It's become the morning wake-up call: The President taking to Twitter to accuse the mainstream media of "fake news!" Agree or disagree with those presidential rants, at least one thing is true: They have helped fuel a very public debate about press freedom and the future of the First Amendment. Should the laws be changed to make it easier to sue news organizations? Is the constant attack on the media not just political noise but a real threat to press freedom? As the principal newsroom lawyer for The New York Times, David McCraw finds himself in the center of that debate.
David McCraw, Deputy General Counsel of The New York Times, was described last year by one veteran reporter in an online forum as “the lawyer every journalist dreams of having. “
Mr. McCraw has spent the last 15 years at The Times, where he serves as the newspaper's top newsroom lawyer. He has been the lawyer behind virtually every major investigative story The Times has done in recent years, including its Pulitzer Prize-winning stories on workers’ deaths at a Texas foundry, the lethal aftermath of Hurricane Katrina at a New Orleans hospital, and the secret fortunes of China's political elite.
Mr. McCraw is among the nation's most prolific litigators of freedom-of-information cases. He has litigated more than 35 FOIA suits, winning the disclosure of secret documents on topics ranging from drone strikes in Yemen and terrorist investigations in the U.S. to the government’s burgeoning surveillance program. Mr. McCraw also heads up The Times's crisis management team coordinating the paper’s response when journalists are kidnapped or detained overseas.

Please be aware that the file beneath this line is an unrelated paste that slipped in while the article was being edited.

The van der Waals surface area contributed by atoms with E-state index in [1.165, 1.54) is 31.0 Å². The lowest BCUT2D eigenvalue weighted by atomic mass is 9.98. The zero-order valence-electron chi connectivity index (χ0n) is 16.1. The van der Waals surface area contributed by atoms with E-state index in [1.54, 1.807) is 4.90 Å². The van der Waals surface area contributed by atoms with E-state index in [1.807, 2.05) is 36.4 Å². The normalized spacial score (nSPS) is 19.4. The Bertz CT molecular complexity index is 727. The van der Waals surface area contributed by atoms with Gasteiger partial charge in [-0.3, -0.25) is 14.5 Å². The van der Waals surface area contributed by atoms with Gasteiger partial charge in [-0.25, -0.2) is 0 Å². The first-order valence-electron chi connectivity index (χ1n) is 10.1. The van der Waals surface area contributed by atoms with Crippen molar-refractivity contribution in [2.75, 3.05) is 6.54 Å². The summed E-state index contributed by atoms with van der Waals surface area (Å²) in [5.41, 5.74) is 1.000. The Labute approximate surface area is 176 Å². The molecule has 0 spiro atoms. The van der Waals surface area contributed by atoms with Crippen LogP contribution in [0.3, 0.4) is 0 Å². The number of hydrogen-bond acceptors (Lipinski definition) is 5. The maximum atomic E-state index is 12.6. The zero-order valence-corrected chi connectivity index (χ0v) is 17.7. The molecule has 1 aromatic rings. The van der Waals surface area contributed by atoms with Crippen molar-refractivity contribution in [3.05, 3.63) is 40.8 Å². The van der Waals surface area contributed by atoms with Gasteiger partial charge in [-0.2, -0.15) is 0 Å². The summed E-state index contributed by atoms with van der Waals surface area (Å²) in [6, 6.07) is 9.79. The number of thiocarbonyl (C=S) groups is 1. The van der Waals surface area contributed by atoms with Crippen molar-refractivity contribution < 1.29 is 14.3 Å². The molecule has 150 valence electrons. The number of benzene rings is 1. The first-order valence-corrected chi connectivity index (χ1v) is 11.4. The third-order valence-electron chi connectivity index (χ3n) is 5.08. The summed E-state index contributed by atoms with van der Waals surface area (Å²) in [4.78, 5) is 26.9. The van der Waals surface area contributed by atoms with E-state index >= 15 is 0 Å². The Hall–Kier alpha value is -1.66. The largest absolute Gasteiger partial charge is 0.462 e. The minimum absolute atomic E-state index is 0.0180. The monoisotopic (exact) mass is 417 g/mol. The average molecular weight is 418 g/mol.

Mr. McCraw is a graduate of the University of Illinois, Cornell University, and Albany Law School. He is an adjunct professor at the NYU Law School. In 2010, the New York City Bar awarded Mr. McCraw its Cyrus Vance Award for his international pro bono work on behalf of free expression.
6:00pm reception; 6:30pm lecture, gratis. Members and guests are invited to dine at The Club with Mr. McCraw following the lecture. The cost is $40 per person, inclusive of tax, gratuity and one glass of wine with dinner. Dinner reservations are required 48 hours prior to the program. Same-day cancellations and no shows will be charged.